Retired Gen. Wesley Clark Clark, a retired four-star general who was the NATO commander during Kosovo, has in effect never stopped running following his unsuccessful bid for the Democratic nomination in 2004 — the first time he ever sought public office. Status: Not Declared.
NPR logo Retired Gen. Wesley Clark

Retired Gen. Wesley Clark

Candidacy Status: Has not declared candidacy.

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At a Glance: Wesley Clark

Wesley Clark got a late start in the 2004 presidential race, and he never really caught up, winning only one primary — in Oklahoma. This time around, the train is moving a lot faster, but Clark has yet to form a campaign committee. He does, however, have his own political action committee, WesPac. It's dedicated to electing Democrats to local office, Congress and the White House.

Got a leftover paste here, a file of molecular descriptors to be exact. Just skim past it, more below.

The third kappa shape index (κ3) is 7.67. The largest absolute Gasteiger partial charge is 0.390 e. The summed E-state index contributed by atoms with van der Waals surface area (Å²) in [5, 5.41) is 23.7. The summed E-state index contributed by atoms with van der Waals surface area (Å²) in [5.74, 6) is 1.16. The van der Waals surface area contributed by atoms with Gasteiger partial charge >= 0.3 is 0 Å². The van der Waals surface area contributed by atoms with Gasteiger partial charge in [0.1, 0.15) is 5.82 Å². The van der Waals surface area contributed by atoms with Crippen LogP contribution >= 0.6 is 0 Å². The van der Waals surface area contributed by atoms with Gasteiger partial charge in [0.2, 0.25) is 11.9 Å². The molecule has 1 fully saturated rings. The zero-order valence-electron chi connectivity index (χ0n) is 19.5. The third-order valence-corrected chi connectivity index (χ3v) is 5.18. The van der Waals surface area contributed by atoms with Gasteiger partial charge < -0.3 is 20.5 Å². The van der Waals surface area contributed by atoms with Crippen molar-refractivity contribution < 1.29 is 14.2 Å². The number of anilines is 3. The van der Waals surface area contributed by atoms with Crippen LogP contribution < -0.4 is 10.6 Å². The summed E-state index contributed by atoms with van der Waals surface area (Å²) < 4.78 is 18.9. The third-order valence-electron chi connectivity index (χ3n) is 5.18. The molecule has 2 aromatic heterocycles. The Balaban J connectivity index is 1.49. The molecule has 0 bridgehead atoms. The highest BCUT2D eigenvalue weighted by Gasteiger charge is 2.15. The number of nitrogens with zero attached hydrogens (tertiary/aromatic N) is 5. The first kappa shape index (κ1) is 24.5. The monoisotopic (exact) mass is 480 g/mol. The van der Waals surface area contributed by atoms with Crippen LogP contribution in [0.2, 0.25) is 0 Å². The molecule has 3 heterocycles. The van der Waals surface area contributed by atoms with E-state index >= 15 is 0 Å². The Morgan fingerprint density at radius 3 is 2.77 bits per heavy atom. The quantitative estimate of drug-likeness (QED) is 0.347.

As a retired four-star general, Clark has more credibility than many Democrats in discussing national defense. His record as NATO commander and leader of Allied forces in Kosovo in the mid-1990s makes him an internationalist alternative for those who are turned off by what they see as the go-it-alone foreign policies of the Bush administration.

Clark is undoubtedly smart. He finished first in his class at West Point and was a Rhodes Scholar. But despite a weekly podcast and regular cable TV appearances, he has yet to achieve the visibility of some of the more charismatic candidates in the race.

Aside from an appearance at the Democratic National Committee in February, Clark has not appeared in any candidate forum, and he has not participated in any of the debates. Many speculate that he may ultimately decide that it's too late to make a second run.

Four years ago, Clark won the backing of many longtime Clinton allies and staffers from his home state of Arkansas. This year, many of those veteran Clintonistas are otherwise occupied.

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